So You’ve Decided to Go Turbo–Now What? (Part 1 – Installation)

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Take an inside look at some bits and pieces that you should start giving some consideration to. 

On Broadway, no stage production is complete without a supporting cast of actors. That, along with the set, lighting, sound and props all go into making a show successful. The same applies after you’ve made the decision to go turbo. You have to have all of the right parts in all of the right places. With that in mind, here’s an inside look at some of the bits and pieces you should consider when assembling your supporting cast.

drag racing car

 

Installation

Street car owners may have the option of choosing pre-packaged kits engineered to fit their vehicle only, but race cars almost always have to have the installation done by a fabricator because of the variables involved. This includes the architecture of the race car, the preferences of the installer and the physical size of the components, along with the class rules of the sanctioning body. Just as in building an engine, mounting the turbo(s), placing the intercooler and routing the tubing is an exercise in compromise.

If your car is under construction, the best choice is to always order a non-working mock-up of the turbo in order to facilitate fabrication. The same goes for wastegates, intercoolers and blow-off valves as well. It’s important to ensure that all of the components you need have room not only to fit, but also to operate. There is some movement going on under the hood not only with the engine, but with the turbo too. Remember that access is also an important consideration.

Ed Thornton’s twin-turbo ’57 Chevy illustrates the location of turbochargers mounted high and up against the firewall. Insulating heat wraps are used on the exhaust housings to avoid damage to the fiberglass hood. The liquid-to-air intercooler is mounted directly in the front.

For single-turbo cars, the turbo is almost always placed in front of the engine, either directly behind the grille or through an opening in the lower fascia or valance. Putting weight on the nose of the car certainly isn’t desirable, but you want to keep the turbo close to the engine for spooling purposes.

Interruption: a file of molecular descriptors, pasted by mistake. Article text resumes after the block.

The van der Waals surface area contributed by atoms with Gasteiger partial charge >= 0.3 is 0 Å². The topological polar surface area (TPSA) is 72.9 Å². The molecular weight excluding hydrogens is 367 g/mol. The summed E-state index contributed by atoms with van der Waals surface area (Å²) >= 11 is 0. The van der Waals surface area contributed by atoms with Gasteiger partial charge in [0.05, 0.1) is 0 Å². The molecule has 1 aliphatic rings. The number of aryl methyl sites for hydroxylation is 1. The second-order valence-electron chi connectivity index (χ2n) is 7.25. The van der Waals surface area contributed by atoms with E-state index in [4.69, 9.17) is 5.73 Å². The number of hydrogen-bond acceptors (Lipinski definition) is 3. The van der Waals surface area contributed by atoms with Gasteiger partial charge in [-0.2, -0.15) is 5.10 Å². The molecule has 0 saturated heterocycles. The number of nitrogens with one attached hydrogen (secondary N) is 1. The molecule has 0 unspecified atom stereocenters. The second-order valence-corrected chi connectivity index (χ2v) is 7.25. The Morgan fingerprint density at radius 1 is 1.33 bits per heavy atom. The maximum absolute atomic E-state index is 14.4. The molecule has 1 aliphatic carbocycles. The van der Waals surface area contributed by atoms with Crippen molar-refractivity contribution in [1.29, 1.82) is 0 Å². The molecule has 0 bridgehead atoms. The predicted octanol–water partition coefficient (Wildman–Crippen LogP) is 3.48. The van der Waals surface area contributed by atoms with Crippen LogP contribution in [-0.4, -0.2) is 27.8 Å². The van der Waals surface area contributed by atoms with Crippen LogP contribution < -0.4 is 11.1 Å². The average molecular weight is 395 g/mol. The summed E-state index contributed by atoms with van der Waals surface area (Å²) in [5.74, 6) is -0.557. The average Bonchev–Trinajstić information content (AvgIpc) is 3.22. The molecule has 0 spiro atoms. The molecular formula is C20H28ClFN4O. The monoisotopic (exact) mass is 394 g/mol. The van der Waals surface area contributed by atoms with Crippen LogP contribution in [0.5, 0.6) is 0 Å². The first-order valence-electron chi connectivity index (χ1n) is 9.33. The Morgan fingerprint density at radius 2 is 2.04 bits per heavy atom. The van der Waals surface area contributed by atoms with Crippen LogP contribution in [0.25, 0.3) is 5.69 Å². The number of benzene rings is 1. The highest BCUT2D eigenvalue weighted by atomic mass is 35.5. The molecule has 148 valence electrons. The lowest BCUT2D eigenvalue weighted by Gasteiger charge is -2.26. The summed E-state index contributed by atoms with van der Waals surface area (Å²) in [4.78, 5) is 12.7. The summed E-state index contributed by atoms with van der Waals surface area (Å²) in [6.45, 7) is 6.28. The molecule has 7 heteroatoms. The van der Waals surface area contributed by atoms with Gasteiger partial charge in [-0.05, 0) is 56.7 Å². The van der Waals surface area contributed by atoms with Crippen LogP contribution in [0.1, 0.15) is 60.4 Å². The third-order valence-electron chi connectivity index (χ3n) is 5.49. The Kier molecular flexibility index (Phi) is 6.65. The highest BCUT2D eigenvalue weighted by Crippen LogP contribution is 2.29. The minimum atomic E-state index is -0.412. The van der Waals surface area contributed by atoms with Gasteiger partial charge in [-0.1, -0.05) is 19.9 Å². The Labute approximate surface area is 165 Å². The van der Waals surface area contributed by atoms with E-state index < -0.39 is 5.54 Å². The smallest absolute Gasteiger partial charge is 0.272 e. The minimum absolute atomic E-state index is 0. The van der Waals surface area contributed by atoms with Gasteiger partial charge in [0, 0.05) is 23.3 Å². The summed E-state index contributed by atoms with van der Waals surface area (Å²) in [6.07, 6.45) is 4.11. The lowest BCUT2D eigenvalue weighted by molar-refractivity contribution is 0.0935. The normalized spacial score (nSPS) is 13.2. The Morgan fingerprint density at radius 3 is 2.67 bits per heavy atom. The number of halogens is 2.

Tangential exhaust housings, where the inlet is offset, always flow more air than the more compact, on-center-style housings, which have the inlet directly below the wheel. The cutaway also shows the thickness of the material needed for burst containment in case the turbine wheel comes apart at speed. Lightweight competition housings sometimes have been known to sacrifice this.

On twin turbo arrangements, it’s not uncommon to see them mounted in a variety of ways. Above the valve covers, closer to the firewall; on the nose of the car; and even in a remote location in the trunk are all locations that have been used in the past, and each comes with their pros and cons. Some of the most successful cars, however, have recently been placing the turbos underneath the exhaust headers and back up against the firewall. Locating there provides the shortest path for the engine’s exhaust gases to start spooling the turbos, while also keeping their weight set further back and down low in the chassis for better handling characteristics.

 

Stay tuned for the rest of this three-part segment which will cover intercooling and boost control! 

Text and Photos by Rod Short

 

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